_American Red_                230
                _Early Red_                   132
                _Early Striped_               132
                _Large White_                  75
                _Red_                         132
                _Striped_                     132
                _White_                       118
  _Juneting_                                  118
  _Jungfernapfel_                              23
  _Juniting_                                  118

  _Kaiser Alexander Von Russland_              77
  _Kaiserheimer_                              247
  _Kalwil, Rother Herbst_                      50
           _Rother Winter_                     51
           _Weisser Sommer_                    48
           _Weisser Winter_                    48
  Kernel, Ashmead’s                            26
          _Bache’s_                            36
          Dobbs’s                             228
          _Dr. Ashmead’s_                      26
          Dollar’s                            228
          Fletcher’s                          233
          Knotted                             245
          Longville’s                         129
          Skerm’s                             271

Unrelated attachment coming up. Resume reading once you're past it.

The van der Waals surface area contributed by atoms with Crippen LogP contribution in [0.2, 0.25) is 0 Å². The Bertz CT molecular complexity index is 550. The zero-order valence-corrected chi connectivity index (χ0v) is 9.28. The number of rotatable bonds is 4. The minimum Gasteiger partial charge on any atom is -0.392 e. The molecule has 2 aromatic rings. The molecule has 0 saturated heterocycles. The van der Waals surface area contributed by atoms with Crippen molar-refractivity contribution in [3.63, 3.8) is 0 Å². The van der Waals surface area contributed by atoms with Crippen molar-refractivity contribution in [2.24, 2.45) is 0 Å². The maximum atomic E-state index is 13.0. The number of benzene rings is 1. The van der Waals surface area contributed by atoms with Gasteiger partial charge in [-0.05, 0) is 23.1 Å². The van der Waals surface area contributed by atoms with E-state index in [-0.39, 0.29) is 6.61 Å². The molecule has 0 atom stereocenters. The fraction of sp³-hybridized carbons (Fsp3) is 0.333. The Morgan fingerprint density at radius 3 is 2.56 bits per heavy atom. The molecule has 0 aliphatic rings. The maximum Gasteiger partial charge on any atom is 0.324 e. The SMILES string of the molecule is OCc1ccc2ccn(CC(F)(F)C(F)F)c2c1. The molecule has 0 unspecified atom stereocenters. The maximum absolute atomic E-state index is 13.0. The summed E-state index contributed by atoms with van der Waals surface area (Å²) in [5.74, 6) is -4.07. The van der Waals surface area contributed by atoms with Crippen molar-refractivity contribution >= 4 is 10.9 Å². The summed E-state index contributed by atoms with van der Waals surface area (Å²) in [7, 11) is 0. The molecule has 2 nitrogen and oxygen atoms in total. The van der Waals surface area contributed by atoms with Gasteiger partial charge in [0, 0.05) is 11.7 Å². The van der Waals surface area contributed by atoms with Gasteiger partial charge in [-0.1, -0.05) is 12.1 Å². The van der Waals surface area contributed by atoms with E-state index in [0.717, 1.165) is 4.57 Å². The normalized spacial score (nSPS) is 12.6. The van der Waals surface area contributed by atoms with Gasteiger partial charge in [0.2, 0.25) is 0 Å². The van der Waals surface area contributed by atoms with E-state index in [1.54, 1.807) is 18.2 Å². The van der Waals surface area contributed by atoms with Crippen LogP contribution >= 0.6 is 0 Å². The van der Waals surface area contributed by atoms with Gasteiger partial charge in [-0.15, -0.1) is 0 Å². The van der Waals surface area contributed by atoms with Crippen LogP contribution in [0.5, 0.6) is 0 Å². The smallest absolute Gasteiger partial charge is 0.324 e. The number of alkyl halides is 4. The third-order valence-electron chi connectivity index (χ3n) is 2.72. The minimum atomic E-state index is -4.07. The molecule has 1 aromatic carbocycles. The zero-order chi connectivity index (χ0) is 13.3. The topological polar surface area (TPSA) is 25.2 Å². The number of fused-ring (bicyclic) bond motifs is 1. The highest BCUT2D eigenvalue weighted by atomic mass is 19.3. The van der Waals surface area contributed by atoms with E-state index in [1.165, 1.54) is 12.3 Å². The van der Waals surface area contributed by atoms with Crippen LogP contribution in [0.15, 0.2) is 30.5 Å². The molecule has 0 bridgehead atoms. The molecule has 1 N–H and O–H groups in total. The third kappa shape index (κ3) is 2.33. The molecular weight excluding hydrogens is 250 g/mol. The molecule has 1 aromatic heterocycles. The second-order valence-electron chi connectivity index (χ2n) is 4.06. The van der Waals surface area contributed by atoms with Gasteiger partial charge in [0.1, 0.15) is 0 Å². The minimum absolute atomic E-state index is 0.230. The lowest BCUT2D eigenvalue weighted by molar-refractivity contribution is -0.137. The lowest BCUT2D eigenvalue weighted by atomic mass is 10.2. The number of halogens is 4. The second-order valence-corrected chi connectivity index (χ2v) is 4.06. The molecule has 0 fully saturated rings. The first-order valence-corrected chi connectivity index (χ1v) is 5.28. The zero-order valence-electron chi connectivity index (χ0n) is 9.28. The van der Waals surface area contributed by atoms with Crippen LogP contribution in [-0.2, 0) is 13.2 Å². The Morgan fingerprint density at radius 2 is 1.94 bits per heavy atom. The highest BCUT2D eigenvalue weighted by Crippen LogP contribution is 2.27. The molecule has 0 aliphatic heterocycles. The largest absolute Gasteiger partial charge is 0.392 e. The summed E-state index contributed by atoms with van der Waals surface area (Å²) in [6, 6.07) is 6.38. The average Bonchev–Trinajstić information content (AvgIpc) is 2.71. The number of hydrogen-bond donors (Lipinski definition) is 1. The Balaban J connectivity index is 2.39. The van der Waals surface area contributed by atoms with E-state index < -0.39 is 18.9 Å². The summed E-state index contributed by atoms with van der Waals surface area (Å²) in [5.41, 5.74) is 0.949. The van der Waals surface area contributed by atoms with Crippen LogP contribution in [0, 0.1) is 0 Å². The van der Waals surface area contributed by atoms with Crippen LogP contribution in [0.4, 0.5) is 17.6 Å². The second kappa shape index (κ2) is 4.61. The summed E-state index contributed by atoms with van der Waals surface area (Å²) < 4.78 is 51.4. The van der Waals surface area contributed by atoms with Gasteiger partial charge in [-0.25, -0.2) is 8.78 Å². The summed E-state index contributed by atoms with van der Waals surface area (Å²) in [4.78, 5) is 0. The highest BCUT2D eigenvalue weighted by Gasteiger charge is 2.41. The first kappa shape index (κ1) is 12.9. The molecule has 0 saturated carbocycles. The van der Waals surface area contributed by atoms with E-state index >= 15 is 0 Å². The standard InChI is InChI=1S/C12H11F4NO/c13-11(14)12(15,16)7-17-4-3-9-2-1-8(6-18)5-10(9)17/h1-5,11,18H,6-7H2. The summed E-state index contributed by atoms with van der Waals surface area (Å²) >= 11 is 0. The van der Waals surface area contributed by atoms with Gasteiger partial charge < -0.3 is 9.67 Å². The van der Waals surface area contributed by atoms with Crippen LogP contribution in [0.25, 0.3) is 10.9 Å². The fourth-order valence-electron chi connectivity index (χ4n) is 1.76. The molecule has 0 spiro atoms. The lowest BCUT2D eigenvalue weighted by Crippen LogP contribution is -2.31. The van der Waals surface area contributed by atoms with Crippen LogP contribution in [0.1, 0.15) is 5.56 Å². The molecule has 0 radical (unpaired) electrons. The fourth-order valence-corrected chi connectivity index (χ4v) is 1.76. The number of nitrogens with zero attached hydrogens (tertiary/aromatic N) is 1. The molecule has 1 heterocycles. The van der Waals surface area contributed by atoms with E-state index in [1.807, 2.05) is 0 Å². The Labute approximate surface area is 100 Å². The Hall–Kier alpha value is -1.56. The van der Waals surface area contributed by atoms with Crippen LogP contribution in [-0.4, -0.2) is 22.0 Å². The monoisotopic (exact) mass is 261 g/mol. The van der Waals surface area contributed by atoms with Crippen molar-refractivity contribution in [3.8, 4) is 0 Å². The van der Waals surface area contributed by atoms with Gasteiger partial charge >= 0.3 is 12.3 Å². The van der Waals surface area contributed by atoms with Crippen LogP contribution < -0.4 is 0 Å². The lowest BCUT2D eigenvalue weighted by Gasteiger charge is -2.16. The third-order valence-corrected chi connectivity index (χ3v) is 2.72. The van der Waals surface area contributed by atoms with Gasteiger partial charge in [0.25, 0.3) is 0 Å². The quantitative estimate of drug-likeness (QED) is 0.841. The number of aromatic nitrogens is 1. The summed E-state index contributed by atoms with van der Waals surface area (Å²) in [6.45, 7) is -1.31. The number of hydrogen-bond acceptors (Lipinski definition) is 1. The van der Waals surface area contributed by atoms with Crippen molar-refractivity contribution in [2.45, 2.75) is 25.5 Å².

Stead’s                             187
  King _George_                                40
       _George the Third_                      40
       Harry                                  244
       Robert                                 244
       William                                244
  King, Newark                                254
        Warner’s                              201
  King of the Pippins                         123
  _King of the Pippins_                        99
  Kingston Black                              123
  _Kirschapfel_                                54
  Knight’s Large                              245
  _Korpendu, Rode_                             64
  Krappe Kruin                                245
  Krizapfel                                   246
  _Kurzstiel, Rosenfarbiger_                   64
              _Rothe_                          64

  Lading, Sweet                               275
          Winter                              207
  _Lady Apple_                                 23
  Lady _de Grey’s_                            120
       Lennox                                 246
       of the Wemyss                          246
  Lady’s Delight                              124
  Lady’s Finger                               124
  _Lady’s Finger_                             203
  _Lammas_                                    132
  Lancashire Gap                              246
  De Lande                                    247
  Langlast, Green                             237
            Red                               261
  _Large Black_                               226
          _Early_                              75
  Lasting, Somerset                           185